In August, TPG received approval from enough of its limited partners to extend the investment period for its $19 billion sixth buyout fund by one year, to February 2015.
While TPG has not publicly given any specific guidance as to why Fund VI has taken longer to deploy than expected (it declined to comment for this article), it wasn’t exactly the only private equity firm forced to slow its pace of activity in the wake of the global financial crisis.
As part of the agreement, TPG – led by David Bonderman – will only be charging management fees on invested rather than committed capital during the extension period, a fairly standard move with this sort of extension.
However, the firm added an additional sweetener to further incentivise LPs to approve the request: TPG will offset the management fee with 100 percent of any transaction fees on deals done during the extension period, according to LPs familiar with the situation. Fund VI’s original transaction fee offset was 65 percent.
This 100 percent offset does not affect fees on existing portfolio companies and it will not affect fees on companies acquired before the extension period begins next February, sources say.
At press time, LPs seemed to be supportive of the extension request.
“It’s the right thing for investors, it’s the right thing for the firm,” one TPG investor told Private Equity International. “It gives them another year to put some capital to work.”
While it seems unlikely that a fund manager would start investing carelessly in order to get all the capital in a fund deployed by a set date, there’s a legitimate concern among some LPs that if a manager has a lot of money to spend, an imminent deadline may have an adverse effect on borderline investment decisions. And in TPG’s case, the capital in question amounts to at least $3 billion – enough to have a serious impact on the fund’s eventual performance.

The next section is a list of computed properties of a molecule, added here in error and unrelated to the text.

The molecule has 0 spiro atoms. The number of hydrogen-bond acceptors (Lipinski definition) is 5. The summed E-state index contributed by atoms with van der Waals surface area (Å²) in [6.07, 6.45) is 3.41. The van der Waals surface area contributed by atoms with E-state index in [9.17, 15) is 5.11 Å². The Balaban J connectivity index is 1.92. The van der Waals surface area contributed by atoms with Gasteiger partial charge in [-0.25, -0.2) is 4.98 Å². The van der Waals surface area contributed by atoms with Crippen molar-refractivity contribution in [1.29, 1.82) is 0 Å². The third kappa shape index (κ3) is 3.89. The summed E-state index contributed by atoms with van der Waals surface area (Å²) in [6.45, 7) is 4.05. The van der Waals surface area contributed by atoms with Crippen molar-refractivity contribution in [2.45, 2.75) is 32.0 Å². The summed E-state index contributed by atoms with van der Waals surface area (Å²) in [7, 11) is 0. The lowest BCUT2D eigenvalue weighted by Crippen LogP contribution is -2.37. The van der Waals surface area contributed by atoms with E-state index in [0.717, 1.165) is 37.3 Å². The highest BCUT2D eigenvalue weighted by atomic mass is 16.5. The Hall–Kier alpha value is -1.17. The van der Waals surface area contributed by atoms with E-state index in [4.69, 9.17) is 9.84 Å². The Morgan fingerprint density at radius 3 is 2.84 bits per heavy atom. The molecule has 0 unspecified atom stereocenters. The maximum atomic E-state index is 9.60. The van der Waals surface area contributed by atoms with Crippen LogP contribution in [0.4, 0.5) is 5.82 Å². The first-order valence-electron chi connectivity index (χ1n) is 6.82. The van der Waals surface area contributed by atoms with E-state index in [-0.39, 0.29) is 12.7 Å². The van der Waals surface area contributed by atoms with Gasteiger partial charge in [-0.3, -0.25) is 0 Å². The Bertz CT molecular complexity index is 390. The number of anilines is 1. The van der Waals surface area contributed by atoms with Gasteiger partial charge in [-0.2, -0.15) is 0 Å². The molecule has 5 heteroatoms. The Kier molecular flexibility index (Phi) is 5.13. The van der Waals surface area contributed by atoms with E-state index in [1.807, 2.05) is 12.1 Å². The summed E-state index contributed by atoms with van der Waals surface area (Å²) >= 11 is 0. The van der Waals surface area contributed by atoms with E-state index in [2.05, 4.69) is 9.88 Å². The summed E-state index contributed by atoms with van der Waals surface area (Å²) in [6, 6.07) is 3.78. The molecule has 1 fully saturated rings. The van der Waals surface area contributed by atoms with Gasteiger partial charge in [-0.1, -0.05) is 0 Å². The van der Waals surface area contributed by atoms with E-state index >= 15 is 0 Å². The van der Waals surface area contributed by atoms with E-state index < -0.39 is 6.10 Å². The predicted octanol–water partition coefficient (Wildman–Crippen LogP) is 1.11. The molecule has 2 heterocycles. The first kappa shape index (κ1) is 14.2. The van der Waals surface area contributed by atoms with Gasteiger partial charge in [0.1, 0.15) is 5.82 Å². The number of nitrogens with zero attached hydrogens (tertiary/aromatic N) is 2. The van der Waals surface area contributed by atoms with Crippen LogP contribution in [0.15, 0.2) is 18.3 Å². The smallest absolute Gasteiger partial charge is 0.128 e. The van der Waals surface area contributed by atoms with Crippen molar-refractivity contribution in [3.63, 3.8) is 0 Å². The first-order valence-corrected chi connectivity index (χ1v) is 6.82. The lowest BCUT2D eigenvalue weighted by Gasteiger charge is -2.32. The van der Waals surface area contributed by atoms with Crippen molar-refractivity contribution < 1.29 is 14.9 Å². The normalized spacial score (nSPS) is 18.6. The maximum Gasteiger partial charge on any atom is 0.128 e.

The extension also takes pressure off the firm to launch its next global buyout fund this year. Market sources have been speculating that the firm would launch Fund VII this year – but the general consensus now is that it will probably come back to market in 2014.
Delaying the fund launch could be advantageous for TPG for several reasons. It will probably mean the field is clear in terms of mega-cap firms, increasing TPG’s chances of finding room in LPs’ allocations, one source suggests.
This year, Apollo Global Management, The Carlyle Group, CVC Capital Partners and Kohlberg Kravis Roberts are all battling for capital, along with Permira and Clayton Dubilier & Rice. By next year, at least a few of these GPs should have wrapped up their fundraisings.
The extension also gives TPG more time to realise investments and improve its rather lacklustre recent performance, according to the source. Fund VI was generating a 6.7 percent internal rate of return and a 1.15x multiple as of 31 December 2012, according to the California Public Employees’ Retirement System, while Fund V, a $15 billion 2006 vintage, was producing a negative 2.9 percent IRR and a .88x multiple.
Buying an extra 12 months to invest Fund VI is no magic bullet. But it might at least mean that TPG has a more compelling story to tell when it does come to market with its next vehicle.